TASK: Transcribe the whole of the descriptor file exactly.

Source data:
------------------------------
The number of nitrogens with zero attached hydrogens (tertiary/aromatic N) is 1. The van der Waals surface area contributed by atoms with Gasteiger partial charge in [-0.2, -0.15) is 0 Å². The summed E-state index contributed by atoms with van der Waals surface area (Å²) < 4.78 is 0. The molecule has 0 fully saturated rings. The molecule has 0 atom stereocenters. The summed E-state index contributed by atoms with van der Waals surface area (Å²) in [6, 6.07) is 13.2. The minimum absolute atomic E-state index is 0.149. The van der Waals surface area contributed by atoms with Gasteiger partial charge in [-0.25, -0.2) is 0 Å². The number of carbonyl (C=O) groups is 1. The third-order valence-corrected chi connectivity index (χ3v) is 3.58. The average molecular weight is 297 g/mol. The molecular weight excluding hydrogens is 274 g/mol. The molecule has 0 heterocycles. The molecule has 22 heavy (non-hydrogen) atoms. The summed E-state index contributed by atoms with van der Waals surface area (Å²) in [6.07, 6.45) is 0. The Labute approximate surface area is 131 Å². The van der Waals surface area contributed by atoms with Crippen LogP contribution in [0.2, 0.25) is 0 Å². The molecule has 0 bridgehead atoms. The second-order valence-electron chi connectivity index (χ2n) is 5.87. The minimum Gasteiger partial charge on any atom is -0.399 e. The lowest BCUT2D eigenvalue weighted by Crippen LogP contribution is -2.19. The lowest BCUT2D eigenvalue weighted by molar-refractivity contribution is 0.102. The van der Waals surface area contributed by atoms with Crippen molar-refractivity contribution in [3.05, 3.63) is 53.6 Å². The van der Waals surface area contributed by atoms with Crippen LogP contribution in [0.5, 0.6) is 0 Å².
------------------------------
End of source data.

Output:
The number of nitrogens with zero attached hydrogens (tertiary/aromatic N) is 1. The van der Waals surface area contributed by atoms with Gasteiger partial charge in [-0.2, -0.15) is 0 Å². The summed E-state index contributed by atoms with van der Waals surface area (Å²) < 4.78 is 0. The molecule has 0 fully saturated rings. The molecule has 0 atom stereocenters. The summed E-state index contributed by atoms with van der Waals surface area (Å²) in [6, 6.07) is 13.2. The minimum absolute atomic E-state index is 0.149. The van der Waals surface area contributed by atoms with Gasteiger partial charge in [-0.25, -0.2) is 0 Å². The number of carbonyl (C=O) groups is 1. The third-order valence-corrected chi connectivity index (χ3v) is 3.58. The average molecular weight is 297 g/mol. The molecular weight excluding hydrogens is 274 g/mol. The molecule has 0 heterocycles. The molecule has 22 heavy (non-hydrogen) atoms. The summed E-state index contributed by atoms with van der Waals surface area (Å²) in [6.07, 6.45) is 0. The Labute approximate surface area is 131 Å². The van der Waals surface area contributed by atoms with Crippen LogP contribution in [0.2, 0.25) is 0 Å². The molecule has 0 bridgehead atoms. The second-order valence-electron chi connectivity index (χ2n) is 5.87. The minimum Gasteiger partial charge on any atom is -0.399 e. The lowest BCUT2D eigenvalue weighted by Crippen LogP contribution is -2.19. The lowest BCUT2D eigenvalue weighted by molar-refractivity contribution is 0.102. The van der Waals surface area contributed by atoms with Crippen molar-refractivity contribution in [3.05, 3.63) is 53.6 Å². The van der Waals surface area contributed by atoms with Crippen LogP contribution in [0.5, 0.6) is 0 Å².